OpinionIsrael at War

Israel’s ally against antisemitism

Israel remains Azerbaijan’s number one oil importer.

Israeli Prime Minister Benjamin Netanyahu meets with Azerbaijani President Ilham Heydar Oghlu Aliyev on Dec. 13, 2016. Credit: Haim Zach/GPO.
Israeli Prime Minister Benjamin Netanyahu meets with Azerbaijani President Ilham Heydar Oghlu Aliyev on Dec. 13, 2016. Credit: Haim Zach/GPO.
Israeli Minister of Communications Ayoob Kara.
Ayoob Kara
Ayoob Kara served as Israel’s minister of communications.

As the war in Gaza continues, calls to boycott Israel are increasing. Activists in North America are calling for boycotts of Starbucks, Pizza Hut, Burger King and MacDonald’s over their perceived support for Israel. According to Time magazine, McDonald’s locations have reported anti-Israel vandalism, with one U.K. location being targeted with live mice. Both MacDonald’s and Starbucks have reported financial losses due to their perceived support for Israel.  

In Europe, German Chancellor Olaf Scholz admonished Israeli Prime Minister Benjamin Netanyahu in a phone call, calling the situation of Palestinians in Gaza “very worrying.” He emphasized the urgent need to improve access to humanitarian aid. Germany, one of Israel’s strongest allies in the E.U., is now on board with sanctions against Israeli settlers, such as a visa ban. European Commission President Ursula von der Leyen concurs with Scholz.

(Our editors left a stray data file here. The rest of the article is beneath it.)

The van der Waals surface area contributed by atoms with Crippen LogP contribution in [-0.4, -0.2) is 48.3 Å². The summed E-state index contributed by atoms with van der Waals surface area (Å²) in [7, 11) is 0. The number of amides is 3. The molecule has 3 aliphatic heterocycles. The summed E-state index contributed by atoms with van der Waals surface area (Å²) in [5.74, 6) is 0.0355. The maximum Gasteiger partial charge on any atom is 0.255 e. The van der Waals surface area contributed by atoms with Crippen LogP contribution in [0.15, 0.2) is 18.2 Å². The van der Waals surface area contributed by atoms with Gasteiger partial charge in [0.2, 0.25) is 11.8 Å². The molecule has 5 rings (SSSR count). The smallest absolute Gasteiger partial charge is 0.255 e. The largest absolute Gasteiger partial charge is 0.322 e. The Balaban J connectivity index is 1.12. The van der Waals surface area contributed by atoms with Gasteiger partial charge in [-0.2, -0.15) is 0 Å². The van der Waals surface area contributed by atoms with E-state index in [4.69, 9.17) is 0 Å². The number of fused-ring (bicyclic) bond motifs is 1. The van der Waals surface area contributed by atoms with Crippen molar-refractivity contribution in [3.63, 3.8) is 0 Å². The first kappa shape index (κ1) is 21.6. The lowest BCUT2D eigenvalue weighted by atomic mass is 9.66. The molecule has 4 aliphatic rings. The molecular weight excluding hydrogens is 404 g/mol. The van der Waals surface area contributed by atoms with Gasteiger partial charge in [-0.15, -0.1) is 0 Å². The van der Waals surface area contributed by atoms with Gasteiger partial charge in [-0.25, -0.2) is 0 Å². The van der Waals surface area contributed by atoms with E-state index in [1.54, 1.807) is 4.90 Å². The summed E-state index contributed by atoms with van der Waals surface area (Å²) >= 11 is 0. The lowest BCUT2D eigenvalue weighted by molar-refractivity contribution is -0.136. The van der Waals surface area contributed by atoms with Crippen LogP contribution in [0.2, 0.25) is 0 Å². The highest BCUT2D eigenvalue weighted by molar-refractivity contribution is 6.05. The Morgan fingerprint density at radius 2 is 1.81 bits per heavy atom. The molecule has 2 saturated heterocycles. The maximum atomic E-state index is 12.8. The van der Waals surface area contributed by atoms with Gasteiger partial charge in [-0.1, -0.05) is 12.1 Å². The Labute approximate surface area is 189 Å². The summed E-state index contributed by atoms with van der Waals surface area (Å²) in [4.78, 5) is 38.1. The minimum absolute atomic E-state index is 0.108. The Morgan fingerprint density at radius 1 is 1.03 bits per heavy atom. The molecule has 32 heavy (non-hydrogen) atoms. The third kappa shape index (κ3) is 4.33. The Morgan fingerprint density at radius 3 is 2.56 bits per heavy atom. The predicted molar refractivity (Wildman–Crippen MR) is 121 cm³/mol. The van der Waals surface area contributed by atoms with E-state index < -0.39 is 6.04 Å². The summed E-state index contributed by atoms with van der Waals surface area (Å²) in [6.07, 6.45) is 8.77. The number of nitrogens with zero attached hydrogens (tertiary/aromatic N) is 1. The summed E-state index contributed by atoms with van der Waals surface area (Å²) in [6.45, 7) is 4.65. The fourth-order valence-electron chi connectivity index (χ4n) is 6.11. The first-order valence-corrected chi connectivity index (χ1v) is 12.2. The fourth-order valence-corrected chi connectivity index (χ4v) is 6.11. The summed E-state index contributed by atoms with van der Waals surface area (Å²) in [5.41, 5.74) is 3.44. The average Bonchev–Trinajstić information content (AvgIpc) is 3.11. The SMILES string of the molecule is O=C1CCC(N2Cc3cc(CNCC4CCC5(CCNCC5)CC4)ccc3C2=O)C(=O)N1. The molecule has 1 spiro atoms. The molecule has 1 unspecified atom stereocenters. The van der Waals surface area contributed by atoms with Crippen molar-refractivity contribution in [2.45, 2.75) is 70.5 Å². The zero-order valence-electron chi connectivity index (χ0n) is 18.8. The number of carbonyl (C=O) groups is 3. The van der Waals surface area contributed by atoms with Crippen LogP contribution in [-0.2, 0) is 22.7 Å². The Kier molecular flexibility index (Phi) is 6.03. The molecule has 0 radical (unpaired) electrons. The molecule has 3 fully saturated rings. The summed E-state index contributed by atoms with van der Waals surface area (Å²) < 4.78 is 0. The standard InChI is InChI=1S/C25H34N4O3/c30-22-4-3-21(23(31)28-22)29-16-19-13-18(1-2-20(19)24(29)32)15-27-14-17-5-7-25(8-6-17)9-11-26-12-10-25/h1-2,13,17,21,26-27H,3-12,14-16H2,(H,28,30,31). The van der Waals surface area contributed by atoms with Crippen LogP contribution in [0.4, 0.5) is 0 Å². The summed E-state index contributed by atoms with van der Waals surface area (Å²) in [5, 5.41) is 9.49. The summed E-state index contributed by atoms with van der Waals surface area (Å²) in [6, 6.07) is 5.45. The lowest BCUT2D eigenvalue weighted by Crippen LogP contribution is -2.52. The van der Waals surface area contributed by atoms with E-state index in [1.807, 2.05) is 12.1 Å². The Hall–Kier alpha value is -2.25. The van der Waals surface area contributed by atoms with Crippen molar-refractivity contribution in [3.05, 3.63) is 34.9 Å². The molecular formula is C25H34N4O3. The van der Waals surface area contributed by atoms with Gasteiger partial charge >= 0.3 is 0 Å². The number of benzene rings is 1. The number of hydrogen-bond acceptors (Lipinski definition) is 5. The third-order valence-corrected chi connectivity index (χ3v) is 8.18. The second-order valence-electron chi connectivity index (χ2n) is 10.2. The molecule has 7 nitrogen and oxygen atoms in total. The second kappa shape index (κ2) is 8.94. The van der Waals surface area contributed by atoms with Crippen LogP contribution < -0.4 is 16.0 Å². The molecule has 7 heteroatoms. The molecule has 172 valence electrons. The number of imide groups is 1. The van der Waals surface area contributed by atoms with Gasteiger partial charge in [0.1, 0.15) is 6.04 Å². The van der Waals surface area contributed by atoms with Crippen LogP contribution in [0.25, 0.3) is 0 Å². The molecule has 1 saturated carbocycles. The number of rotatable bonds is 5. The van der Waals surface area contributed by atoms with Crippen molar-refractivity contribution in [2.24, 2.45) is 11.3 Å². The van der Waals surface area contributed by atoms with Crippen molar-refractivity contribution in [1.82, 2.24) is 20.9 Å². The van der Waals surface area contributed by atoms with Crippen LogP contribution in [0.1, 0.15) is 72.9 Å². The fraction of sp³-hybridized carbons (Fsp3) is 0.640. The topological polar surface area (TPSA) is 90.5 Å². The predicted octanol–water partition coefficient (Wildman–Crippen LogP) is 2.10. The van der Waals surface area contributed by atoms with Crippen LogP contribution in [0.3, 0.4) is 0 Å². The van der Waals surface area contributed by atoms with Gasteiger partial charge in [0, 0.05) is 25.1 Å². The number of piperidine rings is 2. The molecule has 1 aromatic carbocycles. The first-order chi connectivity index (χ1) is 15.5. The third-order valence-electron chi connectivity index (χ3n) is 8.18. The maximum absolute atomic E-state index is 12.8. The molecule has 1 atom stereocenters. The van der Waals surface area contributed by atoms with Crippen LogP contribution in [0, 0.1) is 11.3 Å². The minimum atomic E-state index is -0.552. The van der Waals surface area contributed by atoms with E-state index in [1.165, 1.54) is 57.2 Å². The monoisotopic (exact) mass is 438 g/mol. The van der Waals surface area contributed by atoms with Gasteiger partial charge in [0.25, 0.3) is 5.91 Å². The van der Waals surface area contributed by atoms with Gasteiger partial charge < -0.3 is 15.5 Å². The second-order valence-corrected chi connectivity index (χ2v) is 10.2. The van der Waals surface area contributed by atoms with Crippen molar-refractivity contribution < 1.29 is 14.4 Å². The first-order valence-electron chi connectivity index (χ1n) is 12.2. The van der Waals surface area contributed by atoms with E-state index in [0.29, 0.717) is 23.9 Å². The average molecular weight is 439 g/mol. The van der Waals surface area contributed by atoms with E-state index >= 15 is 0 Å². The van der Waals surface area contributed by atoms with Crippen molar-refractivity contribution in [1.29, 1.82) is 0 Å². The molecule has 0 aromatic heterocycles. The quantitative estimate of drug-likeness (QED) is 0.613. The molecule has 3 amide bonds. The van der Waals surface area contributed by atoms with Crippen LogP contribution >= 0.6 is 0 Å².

In the wake of these grave threats, Israel has a true ally against the BDS movement in the Caucuses: Azerbaijan. Israel is now the leading importer of oil from Azerbaijan and the Shiite country has kept its business with Israel fully operational despite the war in Gaza.

During the recent Munich Security Conference, Azerbaijan published its oil export data for January 2024. The data showed that exports to Israel totaled 523,500 tons with a value of around $297 million—significantly more than countries like Italy and Thailand. During a meeting between Israeli President Isaac Herzog and Azeri President Ilham Aliyev, the two world leaders discussed cooperation between Israel and Azerbaijan in various fields, including the oil sector. They noted that the opening of an Azerbaijani embassy in Israel greatly assisted in the development of bilateral relations. This indicates that, despite the heavy pressure that is being exerted on Azerbaijan to cut ties with Israel, the Aliyev government refuses to do so.

At the conference, Israeli officials and Jewish leaders expressed alarm about a November 2023 Diaspora Ministry report on the steep rise in antisemitism worldwide, even in countries considered friendly to Israel.